FX Retreat

For those of you who don’t know, I belong to something called Fellowship X, which is a bunch of Gen Xers (we really do exist, no matter what you may have heard in the media) who belong to UUCA (Unitarian Universalist Church of Arlington). FX does a retreat on Presidents’ Day weekend every year at Deep Creek Lake, MD. DCL is not close to my home.

I have something I’ve been toying with, but I don’t know if I can swing it. I’d like to bike most of the way to the retreat. We’re talking about 200 miles down the C&O Canal Towpath. This is not wise. There are a bunch of reasons for the stupidity of the thing.

  1. It would burn a full day. Like 16 hours.
  2. I would need someone to pick me up in Cumberland, MD or Frostburg, a potentially big inconvenience for them.
  3. I might need to have them pick me up even further away, depending on whether 200mi is even doable for me.
  4. There’s a good chance 200mi isn’t doable. Come on, I’ve never done anything close to that.
  5. It would be cold during that whole 16 hours.
  6. It would be on a dirt path.
  7. It would be with a relatively heavy bike.
  8. There would be limited exits if I needed to bale out early.
  9. It’s only 37 days away

But I really want to do it. At least I hope and I pray that I will, but today I am still just a….

It’s worth mentioning at this point that I’m not the only one who’s ever tried this. According to the C&O Canal Bicycling Guide, the unsuported record to traverse the whole route is 12 hours 36 minutes in September of ’91. Is that the actual record? Nobody has beaten it for a few decades? Who knows. But it does give me an idea of the approximate minimum time it should expect. Under ideal conditions. Just the C&O, not counting the time it takes to reach there from home. So for me it woudl be 16 hours plus.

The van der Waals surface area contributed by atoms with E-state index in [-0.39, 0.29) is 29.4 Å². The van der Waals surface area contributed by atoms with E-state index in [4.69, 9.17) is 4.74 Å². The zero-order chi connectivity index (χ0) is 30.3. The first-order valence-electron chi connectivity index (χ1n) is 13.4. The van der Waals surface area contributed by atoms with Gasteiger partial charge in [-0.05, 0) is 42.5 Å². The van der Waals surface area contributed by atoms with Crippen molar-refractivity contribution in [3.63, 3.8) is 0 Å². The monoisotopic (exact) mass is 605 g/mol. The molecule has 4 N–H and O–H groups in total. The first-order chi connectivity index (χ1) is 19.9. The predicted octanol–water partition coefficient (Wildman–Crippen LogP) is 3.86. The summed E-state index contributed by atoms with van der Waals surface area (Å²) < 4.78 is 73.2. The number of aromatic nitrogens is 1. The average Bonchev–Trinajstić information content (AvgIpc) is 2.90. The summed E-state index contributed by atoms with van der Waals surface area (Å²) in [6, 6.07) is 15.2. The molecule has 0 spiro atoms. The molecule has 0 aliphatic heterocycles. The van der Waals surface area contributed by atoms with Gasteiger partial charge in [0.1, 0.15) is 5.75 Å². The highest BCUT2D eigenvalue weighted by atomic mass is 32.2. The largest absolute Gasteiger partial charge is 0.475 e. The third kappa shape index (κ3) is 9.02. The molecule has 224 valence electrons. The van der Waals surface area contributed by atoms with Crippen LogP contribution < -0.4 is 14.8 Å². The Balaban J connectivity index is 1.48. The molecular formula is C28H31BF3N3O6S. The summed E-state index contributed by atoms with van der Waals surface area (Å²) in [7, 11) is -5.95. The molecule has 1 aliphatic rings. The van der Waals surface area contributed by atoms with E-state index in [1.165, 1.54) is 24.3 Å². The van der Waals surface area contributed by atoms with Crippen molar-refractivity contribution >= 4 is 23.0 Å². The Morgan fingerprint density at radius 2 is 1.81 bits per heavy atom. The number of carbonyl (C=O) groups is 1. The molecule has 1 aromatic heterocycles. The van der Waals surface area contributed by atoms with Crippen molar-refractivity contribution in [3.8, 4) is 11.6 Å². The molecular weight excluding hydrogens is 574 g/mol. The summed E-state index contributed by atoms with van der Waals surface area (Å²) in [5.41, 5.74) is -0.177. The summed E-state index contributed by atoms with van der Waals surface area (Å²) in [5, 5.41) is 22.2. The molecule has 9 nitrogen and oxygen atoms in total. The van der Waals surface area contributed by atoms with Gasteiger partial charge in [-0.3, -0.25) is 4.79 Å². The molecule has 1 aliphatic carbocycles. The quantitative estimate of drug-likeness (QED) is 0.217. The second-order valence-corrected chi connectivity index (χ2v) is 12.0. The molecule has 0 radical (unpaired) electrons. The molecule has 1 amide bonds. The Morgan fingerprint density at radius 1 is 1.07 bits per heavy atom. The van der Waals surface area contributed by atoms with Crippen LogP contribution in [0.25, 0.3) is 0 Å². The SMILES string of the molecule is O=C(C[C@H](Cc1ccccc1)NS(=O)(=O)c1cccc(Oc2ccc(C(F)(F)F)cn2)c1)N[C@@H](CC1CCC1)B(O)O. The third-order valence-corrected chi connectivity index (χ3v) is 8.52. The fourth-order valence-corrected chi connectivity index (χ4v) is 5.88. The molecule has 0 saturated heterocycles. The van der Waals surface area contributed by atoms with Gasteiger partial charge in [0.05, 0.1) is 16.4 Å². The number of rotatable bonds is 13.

Step 1 Accept failure. I love this step. Most people hate it, but I love it. Accepting the likelihood that I will not succeed helps me focus on the steps I need to succeed rather than waste time considering that I won’t. Does it mean I’ll be ok with failure? No, it does not. I might well not like failure at all. But I at least acknowledge the improbability of things all coming together, and that helps me focus. (FYI, I accepted failure with the Great Divide before I ever started training and getting gear together. It was an important part of my process.)

Step 2 Get the bike together. I’ve been making changes to Shirley to transform her into a light adventure/gravel bike (in addition to being a commuter). I want to do rides like this, and some other tough ones, and I think she’s the one to make it happen. I have a plan for her, but that’s for another post.

Step 3 Train. A little more than a month is a tight timeframe. I think it’s doable, but it’ll take a lot of work. Today I need to step it up. And tomorrow. And all but a very small number of days between now and then

Step 4 Go to Harpers Ferry and back in one day on the C&O. Harpers Ferry is about 73mi away, or 146mi there and back in one day. It would be the longest ride I’ve ever done. If I can do that as a training ride, then I’ve got a shot at doing 200 for the retreat. More to the point, if I can’t make HF, there’s no way in hell I’ll make it to the retreat, so it’ll be time to shelve this plan until next year.